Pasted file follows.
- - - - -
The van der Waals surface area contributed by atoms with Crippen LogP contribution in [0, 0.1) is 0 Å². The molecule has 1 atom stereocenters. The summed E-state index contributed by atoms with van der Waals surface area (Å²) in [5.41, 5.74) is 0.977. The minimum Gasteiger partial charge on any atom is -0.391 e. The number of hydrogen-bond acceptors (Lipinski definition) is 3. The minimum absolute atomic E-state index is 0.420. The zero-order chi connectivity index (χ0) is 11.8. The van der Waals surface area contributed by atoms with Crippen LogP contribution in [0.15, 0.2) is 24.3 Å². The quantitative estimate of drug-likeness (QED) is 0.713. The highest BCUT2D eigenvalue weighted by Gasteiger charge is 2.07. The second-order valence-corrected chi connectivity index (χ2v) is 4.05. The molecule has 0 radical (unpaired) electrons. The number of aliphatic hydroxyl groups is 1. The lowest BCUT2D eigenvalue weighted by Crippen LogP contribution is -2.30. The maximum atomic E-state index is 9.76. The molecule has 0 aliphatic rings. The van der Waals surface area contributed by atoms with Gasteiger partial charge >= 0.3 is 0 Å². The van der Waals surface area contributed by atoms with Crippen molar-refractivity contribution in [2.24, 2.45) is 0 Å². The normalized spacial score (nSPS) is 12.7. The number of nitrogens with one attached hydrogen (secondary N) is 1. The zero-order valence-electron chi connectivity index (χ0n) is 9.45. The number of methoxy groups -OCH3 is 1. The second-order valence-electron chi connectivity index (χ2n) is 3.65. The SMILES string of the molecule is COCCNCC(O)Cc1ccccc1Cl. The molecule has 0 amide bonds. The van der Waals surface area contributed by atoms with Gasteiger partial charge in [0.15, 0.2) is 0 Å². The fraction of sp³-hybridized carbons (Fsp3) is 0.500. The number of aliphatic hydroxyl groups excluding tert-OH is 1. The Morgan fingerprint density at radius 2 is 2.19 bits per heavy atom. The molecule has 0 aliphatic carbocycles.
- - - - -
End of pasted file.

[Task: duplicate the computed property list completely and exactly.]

The van der Waals surface area contributed by atoms with Crippen LogP contribution in [0, 0.1) is 0 Å². The molecule has 1 atom stereocenters. The summed E-state index contributed by atoms with van der Waals surface area (Å²) in [5.41, 5.74) is 0.977. The minimum Gasteiger partial charge on any atom is -0.391 e. The number of hydrogen-bond acceptors (Lipinski definition) is 3. The minimum absolute atomic E-state index is 0.420. The zero-order chi connectivity index (χ0) is 11.8. The van der Waals surface area contributed by atoms with Crippen LogP contribution in [0.15, 0.2) is 24.3 Å². The quantitative estimate of drug-likeness (QED) is 0.713. The highest BCUT2D eigenvalue weighted by Gasteiger charge is 2.07. The second-order valence-corrected chi connectivity index (χ2v) is 4.05. The molecule has 0 radical (unpaired) electrons. The number of aliphatic hydroxyl groups is 1. The lowest BCUT2D eigenvalue weighted by Crippen LogP contribution is -2.30. The maximum atomic E-state index is 9.76. The molecule has 0 aliphatic rings. The van der Waals surface area contributed by atoms with Gasteiger partial charge >= 0.3 is 0 Å². The van der Waals surface area contributed by atoms with Crippen molar-refractivity contribution in [2.24, 2.45) is 0 Å². The normalized spacial score (nSPS) is 12.7. The number of nitrogens with one attached hydrogen (secondary N) is 1. The zero-order valence-electron chi connectivity index (χ0n) is 9.45. The number of methoxy groups -OCH3 is 1. The second-order valence-electron chi connectivity index (χ2n) is 3.65. The SMILES string of the molecule is COCCNCC(O)Cc1ccccc1Cl. The molecule has 0 amide bonds. The van der Waals surface area contributed by atoms with Gasteiger partial charge in [0.15, 0.2) is 0 Å². The fraction of sp³-hybridized carbons (Fsp3) is 0.500. The number of aliphatic hydroxyl groups excluding tert-OH is 1. The Morgan fingerprint density at radius 2 is 2.19 bits per heavy atom. The molecule has 0 aliphatic carbocycles.